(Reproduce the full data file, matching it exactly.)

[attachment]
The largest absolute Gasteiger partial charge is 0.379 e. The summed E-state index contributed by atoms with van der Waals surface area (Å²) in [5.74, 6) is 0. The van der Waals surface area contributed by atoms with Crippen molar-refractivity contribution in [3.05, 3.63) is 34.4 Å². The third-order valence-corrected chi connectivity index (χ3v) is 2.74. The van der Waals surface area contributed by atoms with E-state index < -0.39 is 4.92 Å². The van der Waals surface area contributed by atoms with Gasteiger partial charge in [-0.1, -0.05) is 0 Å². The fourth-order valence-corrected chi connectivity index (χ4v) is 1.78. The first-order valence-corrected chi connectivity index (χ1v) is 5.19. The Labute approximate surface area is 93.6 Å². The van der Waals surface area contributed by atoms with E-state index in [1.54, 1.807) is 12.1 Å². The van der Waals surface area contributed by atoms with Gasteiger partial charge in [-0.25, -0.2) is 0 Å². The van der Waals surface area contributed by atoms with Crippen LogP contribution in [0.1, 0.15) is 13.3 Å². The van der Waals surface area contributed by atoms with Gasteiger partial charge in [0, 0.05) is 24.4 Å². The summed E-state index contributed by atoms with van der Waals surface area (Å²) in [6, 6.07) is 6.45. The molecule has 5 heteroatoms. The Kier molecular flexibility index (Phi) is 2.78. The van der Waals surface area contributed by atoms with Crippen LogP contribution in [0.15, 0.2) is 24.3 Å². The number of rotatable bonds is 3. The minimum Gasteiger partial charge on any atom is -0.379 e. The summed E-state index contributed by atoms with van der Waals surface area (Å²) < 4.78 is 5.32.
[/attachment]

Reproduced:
The largest absolute Gasteiger partial charge is 0.379 e. The summed E-state index contributed by atoms with van der Waals surface area (Å²) in [5.74, 6) is 0. The van der Waals surface area contributed by atoms with Crippen molar-refractivity contribution in [3.05, 3.63) is 34.4 Å². The third-order valence-corrected chi connectivity index (χ3v) is 2.74. The van der Waals surface area contributed by atoms with E-state index < -0.39 is 4.92 Å². The van der Waals surface area contributed by atoms with Gasteiger partial charge in [-0.1, -0.05) is 0 Å². The fourth-order valence-corrected chi connectivity index (χ4v) is 1.78. The first-order valence-corrected chi connectivity index (χ1v) is 5.19. The Labute approximate surface area is 93.6 Å². The van der Waals surface area contributed by atoms with E-state index in [1.54, 1.807) is 12.1 Å². The van der Waals surface area contributed by atoms with Gasteiger partial charge in [-0.25, -0.2) is 0 Å². The van der Waals surface area contributed by atoms with Crippen LogP contribution in [0.1, 0.15) is 13.3 Å². The van der Waals surface area contributed by atoms with Gasteiger partial charge in [0, 0.05) is 24.4 Å². The summed E-state index contributed by atoms with van der Waals surface area (Å²) in [6, 6.07) is 6.45. The molecule has 5 heteroatoms. The Kier molecular flexibility index (Phi) is 2.78. The van der Waals surface area contributed by atoms with Crippen LogP contribution in [0.15, 0.2) is 24.3 Å². The number of rotatable bonds is 3. The minimum Gasteiger partial charge on any atom is -0.379 e. The summed E-state index contributed by atoms with van der Waals surface area (Å²) < 4.78 is 5.32.